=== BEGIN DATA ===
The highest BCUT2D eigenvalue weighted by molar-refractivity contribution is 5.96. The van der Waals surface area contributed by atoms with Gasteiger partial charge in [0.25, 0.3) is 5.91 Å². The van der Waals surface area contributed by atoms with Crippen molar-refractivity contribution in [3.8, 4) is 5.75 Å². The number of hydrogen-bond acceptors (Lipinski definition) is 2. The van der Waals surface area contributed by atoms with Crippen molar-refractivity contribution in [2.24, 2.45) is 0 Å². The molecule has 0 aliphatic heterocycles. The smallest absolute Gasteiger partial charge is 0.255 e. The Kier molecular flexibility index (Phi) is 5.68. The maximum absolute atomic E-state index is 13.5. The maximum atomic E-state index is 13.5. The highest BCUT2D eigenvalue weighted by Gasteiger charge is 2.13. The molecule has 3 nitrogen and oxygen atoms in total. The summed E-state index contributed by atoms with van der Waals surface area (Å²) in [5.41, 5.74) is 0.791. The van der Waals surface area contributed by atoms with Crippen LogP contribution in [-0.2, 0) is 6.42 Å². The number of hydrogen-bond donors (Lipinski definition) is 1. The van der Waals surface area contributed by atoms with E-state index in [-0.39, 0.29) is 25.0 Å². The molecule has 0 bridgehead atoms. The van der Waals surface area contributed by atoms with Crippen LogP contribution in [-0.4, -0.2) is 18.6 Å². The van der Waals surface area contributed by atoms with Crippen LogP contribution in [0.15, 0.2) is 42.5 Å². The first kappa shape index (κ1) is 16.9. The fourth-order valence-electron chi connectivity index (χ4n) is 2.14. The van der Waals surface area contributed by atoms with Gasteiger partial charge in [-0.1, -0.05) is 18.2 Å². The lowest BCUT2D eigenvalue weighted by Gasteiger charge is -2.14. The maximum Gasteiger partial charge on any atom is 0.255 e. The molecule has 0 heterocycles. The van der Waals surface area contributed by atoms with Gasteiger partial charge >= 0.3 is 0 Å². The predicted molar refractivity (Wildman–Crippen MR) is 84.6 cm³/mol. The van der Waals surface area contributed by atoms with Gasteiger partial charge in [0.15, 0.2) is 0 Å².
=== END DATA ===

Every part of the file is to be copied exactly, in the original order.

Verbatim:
The highest BCUT2D eigenvalue weighted by molar-refractivity contribution is 5.96. The van der Waals surface area contributed by atoms with Gasteiger partial charge in [0.25, 0.3) is 5.91 Å². The van der Waals surface area contributed by atoms with Crippen molar-refractivity contribution in [3.8, 4) is 5.75 Å². The number of hydrogen-bond acceptors (Lipinski definition) is 2. The van der Waals surface area contributed by atoms with Crippen molar-refractivity contribution in [2.24, 2.45) is 0 Å². The molecule has 0 aliphatic heterocycles. The smallest absolute Gasteiger partial charge is 0.255 e. The Kier molecular flexibility index (Phi) is 5.68. The maximum absolute atomic E-state index is 13.5. The maximum atomic E-state index is 13.5. The highest BCUT2D eigenvalue weighted by Gasteiger charge is 2.13. The molecule has 3 nitrogen and oxygen atoms in total. The summed E-state index contributed by atoms with van der Waals surface area (Å²) in [5.41, 5.74) is 0.791. The van der Waals surface area contributed by atoms with Crippen LogP contribution in [-0.2, 0) is 6.42 Å². The number of hydrogen-bond donors (Lipinski definition) is 1. The van der Waals surface area contributed by atoms with E-state index in [-0.39, 0.29) is 25.0 Å². The molecule has 0 bridgehead atoms. The van der Waals surface area contributed by atoms with Crippen LogP contribution in [-0.4, -0.2) is 18.6 Å². The van der Waals surface area contributed by atoms with Crippen LogP contribution in [0.15, 0.2) is 42.5 Å². The first kappa shape index (κ1) is 16.9. The fourth-order valence-electron chi connectivity index (χ4n) is 2.14. The van der Waals surface area contributed by atoms with Gasteiger partial charge in [-0.1, -0.05) is 18.2 Å². The lowest BCUT2D eigenvalue weighted by Gasteiger charge is -2.14. The maximum Gasteiger partial charge on any atom is 0.255 e. The molecule has 0 heterocycles. The van der Waals surface area contributed by atoms with Gasteiger partial charge >= 0.3 is 0 Å². The predicted molar refractivity (Wildman–Crippen MR) is 84.6 cm³/mol. The van der Waals surface area contributed by atoms with Gasteiger partial charge in [0.15, 0.2) is 0 Å².